Why You Should Exercise During Addiction Recovery

June 20, 2018

Exercise plays a critical role in the health of both body and mind. As a society, we’re exercising less and the effects can be clearly seen in our collective physical state. However less noticed and understood is how exercise affects the brain. Exercising does not have to be an incredibly difficult nor does it need to be monotonous, but its effects are profound, especially in those recovering from substance abuse or addiction. So, let’s drive into why exercise is so important for the recovering addict:

  1. Exercise a stress buster and stress is a sobriety buster. Stress is a natural and normal part of everyday life. However, modern lifestyles put such pressure on our bodies and minds that we can easily lose control. Everyone reacts differently to stress, but a common theme is that exercise reduces stress. As we reduce stress, we receive both physical and psychological benefits. First, the fight or flight response created during stressful situations can cause our bodies to tense up causing serious long-term effects. Further, prolonged stress leads to the overproduction of cortisol, a hormone that can cause both physical and psychological effects. Cortisol regulates blood sugar, metabolism, inflammation, memory and more. Imbalances can lead to a multitude of problems – even depression and anxiety. Finally, exercise promotes the production of endorphins that are natural painkillers and can lift our mood.
  2. Exercise can also help us sleep better. Getting the appropriate amount of sleep is a necessity for any of us as humans, regardless of whether we are in recovery or not. Sleep is restorative and a lack thereof can have profound consequences on the psyche. Lack of sleep not only makes us tired during the day, less productive and generally grumpier, but it also means we cannot fully appreciate the good that is around us, often obsessing over the negatives in our lives. Having enough sleep helps us conquer our doubts and concerns and ward off depression, as we continue the lifelong journey of recovery.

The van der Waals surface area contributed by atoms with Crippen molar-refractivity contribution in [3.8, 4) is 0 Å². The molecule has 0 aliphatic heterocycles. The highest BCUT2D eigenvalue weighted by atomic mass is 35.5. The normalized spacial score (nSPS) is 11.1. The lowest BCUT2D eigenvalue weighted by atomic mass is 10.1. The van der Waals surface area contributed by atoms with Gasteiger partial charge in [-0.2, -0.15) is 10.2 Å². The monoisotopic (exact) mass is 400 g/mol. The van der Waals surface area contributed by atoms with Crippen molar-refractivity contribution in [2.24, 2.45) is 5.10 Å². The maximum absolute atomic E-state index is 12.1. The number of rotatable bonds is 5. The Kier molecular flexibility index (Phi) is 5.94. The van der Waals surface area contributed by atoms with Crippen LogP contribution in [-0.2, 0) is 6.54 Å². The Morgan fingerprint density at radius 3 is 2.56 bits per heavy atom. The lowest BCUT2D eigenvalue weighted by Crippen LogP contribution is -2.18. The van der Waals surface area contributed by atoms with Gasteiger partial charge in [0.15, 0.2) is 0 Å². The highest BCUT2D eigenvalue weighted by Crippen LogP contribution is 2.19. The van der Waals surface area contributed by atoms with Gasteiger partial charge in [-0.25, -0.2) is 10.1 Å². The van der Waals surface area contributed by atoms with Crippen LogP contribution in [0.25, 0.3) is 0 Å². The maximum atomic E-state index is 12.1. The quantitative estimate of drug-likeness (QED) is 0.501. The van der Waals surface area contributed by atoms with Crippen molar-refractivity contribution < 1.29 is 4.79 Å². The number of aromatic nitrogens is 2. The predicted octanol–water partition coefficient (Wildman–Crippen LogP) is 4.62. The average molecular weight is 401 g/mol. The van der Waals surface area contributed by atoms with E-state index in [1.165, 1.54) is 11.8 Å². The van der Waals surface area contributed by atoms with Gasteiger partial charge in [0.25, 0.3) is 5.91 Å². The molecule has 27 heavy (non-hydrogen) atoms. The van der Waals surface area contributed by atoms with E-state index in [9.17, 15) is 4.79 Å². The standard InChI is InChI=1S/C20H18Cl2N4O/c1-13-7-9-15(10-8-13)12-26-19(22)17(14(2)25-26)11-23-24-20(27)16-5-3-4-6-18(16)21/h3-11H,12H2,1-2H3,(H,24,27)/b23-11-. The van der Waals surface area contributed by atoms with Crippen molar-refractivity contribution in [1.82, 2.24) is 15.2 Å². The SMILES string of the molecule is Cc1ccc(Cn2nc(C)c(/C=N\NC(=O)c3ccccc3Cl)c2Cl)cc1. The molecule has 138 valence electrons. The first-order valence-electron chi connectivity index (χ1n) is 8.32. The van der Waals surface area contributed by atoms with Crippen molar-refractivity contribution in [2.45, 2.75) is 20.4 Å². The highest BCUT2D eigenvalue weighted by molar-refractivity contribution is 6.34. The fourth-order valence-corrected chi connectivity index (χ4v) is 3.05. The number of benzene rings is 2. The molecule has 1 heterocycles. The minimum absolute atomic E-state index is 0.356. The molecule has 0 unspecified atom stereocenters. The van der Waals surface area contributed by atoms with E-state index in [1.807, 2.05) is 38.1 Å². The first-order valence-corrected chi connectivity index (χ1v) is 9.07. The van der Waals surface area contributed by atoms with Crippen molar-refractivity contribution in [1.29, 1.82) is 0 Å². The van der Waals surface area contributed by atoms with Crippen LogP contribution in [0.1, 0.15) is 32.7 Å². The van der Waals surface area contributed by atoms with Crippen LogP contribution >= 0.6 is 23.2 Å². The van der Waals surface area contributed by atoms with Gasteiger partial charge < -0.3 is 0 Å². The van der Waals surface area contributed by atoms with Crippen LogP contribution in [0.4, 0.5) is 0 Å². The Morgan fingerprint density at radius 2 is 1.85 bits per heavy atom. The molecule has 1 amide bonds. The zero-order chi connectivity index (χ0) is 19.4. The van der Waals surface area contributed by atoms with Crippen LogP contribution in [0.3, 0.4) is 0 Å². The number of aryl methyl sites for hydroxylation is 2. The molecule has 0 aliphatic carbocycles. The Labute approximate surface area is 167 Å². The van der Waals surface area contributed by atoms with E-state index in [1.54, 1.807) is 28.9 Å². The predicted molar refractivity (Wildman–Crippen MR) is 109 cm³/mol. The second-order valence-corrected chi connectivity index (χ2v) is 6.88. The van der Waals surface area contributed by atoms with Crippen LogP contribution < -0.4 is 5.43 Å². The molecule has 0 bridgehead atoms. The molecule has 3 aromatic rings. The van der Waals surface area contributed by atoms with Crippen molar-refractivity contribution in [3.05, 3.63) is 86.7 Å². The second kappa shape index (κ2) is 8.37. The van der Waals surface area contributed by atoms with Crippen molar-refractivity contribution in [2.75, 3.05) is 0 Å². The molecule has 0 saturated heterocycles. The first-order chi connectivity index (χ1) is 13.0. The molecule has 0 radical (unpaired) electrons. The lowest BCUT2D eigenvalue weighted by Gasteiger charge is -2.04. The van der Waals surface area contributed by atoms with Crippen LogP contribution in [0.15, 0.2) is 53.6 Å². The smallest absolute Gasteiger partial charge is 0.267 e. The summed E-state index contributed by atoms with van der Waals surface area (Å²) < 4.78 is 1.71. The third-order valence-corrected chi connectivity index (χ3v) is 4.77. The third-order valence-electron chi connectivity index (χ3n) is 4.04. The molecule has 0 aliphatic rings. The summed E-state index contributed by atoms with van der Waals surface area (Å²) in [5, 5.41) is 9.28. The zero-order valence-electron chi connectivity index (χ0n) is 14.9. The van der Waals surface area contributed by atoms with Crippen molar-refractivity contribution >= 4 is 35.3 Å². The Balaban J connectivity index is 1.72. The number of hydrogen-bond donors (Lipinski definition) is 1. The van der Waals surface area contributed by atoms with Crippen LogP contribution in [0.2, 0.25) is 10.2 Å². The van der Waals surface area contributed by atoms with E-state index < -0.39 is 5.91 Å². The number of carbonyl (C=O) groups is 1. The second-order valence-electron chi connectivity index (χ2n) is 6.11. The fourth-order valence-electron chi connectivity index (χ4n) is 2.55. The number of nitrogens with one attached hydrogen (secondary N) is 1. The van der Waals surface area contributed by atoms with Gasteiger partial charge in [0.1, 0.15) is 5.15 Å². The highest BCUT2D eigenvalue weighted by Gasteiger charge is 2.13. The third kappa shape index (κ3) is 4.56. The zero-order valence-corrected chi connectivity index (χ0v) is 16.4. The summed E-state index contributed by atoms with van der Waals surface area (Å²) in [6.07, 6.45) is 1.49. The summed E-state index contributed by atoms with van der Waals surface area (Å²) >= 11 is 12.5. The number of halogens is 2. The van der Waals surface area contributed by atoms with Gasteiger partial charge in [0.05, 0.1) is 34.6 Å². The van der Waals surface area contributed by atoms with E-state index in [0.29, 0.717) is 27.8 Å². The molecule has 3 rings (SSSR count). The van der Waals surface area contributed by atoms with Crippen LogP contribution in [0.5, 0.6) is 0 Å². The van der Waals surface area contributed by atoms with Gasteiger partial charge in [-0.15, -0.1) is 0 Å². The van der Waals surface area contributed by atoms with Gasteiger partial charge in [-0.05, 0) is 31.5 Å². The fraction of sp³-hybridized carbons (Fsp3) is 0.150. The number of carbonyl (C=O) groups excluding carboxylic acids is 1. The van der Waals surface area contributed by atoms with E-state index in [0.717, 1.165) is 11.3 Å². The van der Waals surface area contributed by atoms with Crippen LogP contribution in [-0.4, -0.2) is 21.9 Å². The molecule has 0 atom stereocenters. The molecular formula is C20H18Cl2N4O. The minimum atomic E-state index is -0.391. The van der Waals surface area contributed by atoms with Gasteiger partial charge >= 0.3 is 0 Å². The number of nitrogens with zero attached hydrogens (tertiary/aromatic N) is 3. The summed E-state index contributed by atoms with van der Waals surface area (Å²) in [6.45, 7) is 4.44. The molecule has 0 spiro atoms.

3. Proper exercise also has a long-term protective benefit to our bodies. As we get older, exercise is important to maintain muscle mass, bone health, cardiovascular health and more. Many of those in recovery relapse because of a medical situation that requires them to take certain drugs that may become addictive.– Usually in the form of pain medication. Prioritizing our physical health can avoid an impossible choice down the road.
  4. Setting and hitting goals is one of the cornerstones of successful recovery and long-term sobriety. We may measure our sobriety in days, months or even years, but it is something that we cannot take for granted. The temptations of relapse are always present. In recovery, it is important to create interim, attainable goals with the ultimate goal of staying clean for the rest of our lives. Exercise promotes this healthy thinking as we see progress in our abilities – how far we can run, how much weight we can lift, etc. Aligning our exercise goals with our recovery goals can make for a positive and self-fulfilling situation.
  5. Exercise has structural benefits to the brain. A 2015 study1 showed that those engaged in regular exercise of an “overlearned” skill showed improved integrity of white matter in the brain. Those who did not participate (life as usual) showed deterioration in brain connectivity.

Ultimately the benefits of exercise affect every part of our lives from the physical to the psychological and emotional. While it is only one part of the lifelong recovery process, it represents a very real protection from drug use and relapse. And while many think that exercise needs to be difficult and take lots of time, calming and relaxing activities such as yoga, walking the dog or cleaning the house are all just fine as well.